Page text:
What is Value Engineering?

What is Value Engineering?

What is Value Engineering?

Picture

The idea of value engineering itself has been around since World War II, when workers for General Electric Company were faced with shortages in needed materials and had to come up with alternative methods for finishing their products. Value engineering came about as a result of these creative, team-based approaches to manufacturing solutions, and has since expanded to multiple forms of business projects and products, most notably to the industry of building and construction.

In terms of the new construction industry, the value engineering methodology typically means determining the most cost-effective means available when designing and building a home. The value engineering approach entails well thought out and studied plans during the initial design process, with all steps and materials carefully planned out in advance, ensuring that once construction begins it is streamlined in terms of both time spent and costs applied.

Value engineering can be perfectly summed up with the equation value = function/cost. In this sense, the overall goal of any project is to maximize value and quality by either increasing the function or decreasing the cost. This, however, does not mean that value engineering construction is by any means “cheap,” or that it compromises in any way the quality of the materials or labor used. Instead, it can be looked at simply as a more economical form of building because of the way that it identifies and removes excess costs by improving the functionality of the overall design. A real-life example of value engineering used in construction is to have a home’s kitchen and bathroom sharing a wall so that the home’s plumbing efficiency can be maximized.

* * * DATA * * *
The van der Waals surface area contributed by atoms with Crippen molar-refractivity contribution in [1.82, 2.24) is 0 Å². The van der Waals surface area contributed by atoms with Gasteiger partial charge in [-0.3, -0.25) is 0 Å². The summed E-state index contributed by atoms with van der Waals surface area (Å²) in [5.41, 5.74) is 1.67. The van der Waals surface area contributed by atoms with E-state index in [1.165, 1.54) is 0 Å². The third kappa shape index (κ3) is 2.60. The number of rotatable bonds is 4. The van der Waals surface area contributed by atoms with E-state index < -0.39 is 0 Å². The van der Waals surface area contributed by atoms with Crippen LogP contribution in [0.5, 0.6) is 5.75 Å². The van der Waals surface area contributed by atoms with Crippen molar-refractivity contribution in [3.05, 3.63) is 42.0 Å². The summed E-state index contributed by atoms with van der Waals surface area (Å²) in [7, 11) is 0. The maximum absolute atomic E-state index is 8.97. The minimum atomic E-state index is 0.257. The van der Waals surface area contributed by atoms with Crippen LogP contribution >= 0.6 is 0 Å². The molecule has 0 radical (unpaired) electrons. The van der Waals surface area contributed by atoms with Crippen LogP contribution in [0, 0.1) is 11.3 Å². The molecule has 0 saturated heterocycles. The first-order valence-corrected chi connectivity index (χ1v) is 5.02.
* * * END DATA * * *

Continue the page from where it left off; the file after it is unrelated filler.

To put it simply, value engineering works by:

  1. Identifying the main elements needed for construction.
  2. Analyzing each element on an individual basis.
  3. Identifying alternative solutions for each element.
  4. Assessing the functionality of the alternatives.
  5. Allocating costs to the alternatives.
  6. Determining which alternatives can produce the highest value for the lowest costs.



If you already have a design in mind but are unhappy with the high bids you are receiving from builders, then please consider showing your plans to Mark Harden of Harden Custom Homes in Cape Coral. Mark strongly believes in the ideologies of value engineering and can more than likely show you ways to save money on your design without losing the look and feel that you desire. With Harden Custom Homes, saving money on your new construction home never means having to compromise its quality or the aesthetics you are looking for, so please give us a call at (239) 603-6083 today!



Leave a Comment

Your email address will not be published.